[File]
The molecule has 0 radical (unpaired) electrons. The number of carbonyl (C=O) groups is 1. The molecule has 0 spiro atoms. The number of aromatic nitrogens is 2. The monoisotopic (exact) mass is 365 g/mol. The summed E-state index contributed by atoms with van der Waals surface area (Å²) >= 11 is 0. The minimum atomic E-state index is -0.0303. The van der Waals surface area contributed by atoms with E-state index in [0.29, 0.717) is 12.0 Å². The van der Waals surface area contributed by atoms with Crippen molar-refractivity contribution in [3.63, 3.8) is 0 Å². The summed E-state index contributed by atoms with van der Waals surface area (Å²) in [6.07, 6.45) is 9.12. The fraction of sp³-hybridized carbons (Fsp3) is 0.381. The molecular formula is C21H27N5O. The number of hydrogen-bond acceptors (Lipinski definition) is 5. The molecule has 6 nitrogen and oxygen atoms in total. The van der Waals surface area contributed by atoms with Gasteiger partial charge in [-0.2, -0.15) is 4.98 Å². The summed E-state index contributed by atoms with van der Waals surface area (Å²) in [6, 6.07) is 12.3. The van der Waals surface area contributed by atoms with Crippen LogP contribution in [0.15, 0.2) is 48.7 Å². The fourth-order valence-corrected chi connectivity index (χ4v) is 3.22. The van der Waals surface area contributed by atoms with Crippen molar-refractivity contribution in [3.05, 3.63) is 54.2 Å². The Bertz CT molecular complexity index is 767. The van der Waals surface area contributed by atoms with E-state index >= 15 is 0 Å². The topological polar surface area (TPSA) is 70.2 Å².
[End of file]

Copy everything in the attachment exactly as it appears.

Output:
The molecule has 0 radical (unpaired) electrons. The number of carbonyl (C=O) groups is 1. The molecule has 0 spiro atoms. The number of aromatic nitrogens is 2. The monoisotopic (exact) mass is 365 g/mol. The summed E-state index contributed by atoms with van der Waals surface area (Å²) >= 11 is 0. The minimum atomic E-state index is -0.0303. The van der Waals surface area contributed by atoms with E-state index in [0.29, 0.717) is 12.0 Å². The van der Waals surface area contributed by atoms with Crippen molar-refractivity contribution in [3.63, 3.8) is 0 Å². The summed E-state index contributed by atoms with van der Waals surface area (Å²) in [6.07, 6.45) is 9.12. The fraction of sp³-hybridized carbons (Fsp3) is 0.381. The molecular formula is C21H27N5O. The number of hydrogen-bond acceptors (Lipinski definition) is 5. The molecule has 6 nitrogen and oxygen atoms in total. The van der Waals surface area contributed by atoms with Gasteiger partial charge in [-0.2, -0.15) is 4.98 Å². The summed E-state index contributed by atoms with van der Waals surface area (Å²) in [6, 6.07) is 12.3. The van der Waals surface area contributed by atoms with Crippen LogP contribution in [0.15, 0.2) is 48.7 Å². The fourth-order valence-corrected chi connectivity index (χ4v) is 3.22. The van der Waals surface area contributed by atoms with Crippen molar-refractivity contribution in [3.05, 3.63) is 54.2 Å². The Bertz CT molecular complexity index is 767. The van der Waals surface area contributed by atoms with E-state index >= 15 is 0 Å². The topological polar surface area (TPSA) is 70.2 Å².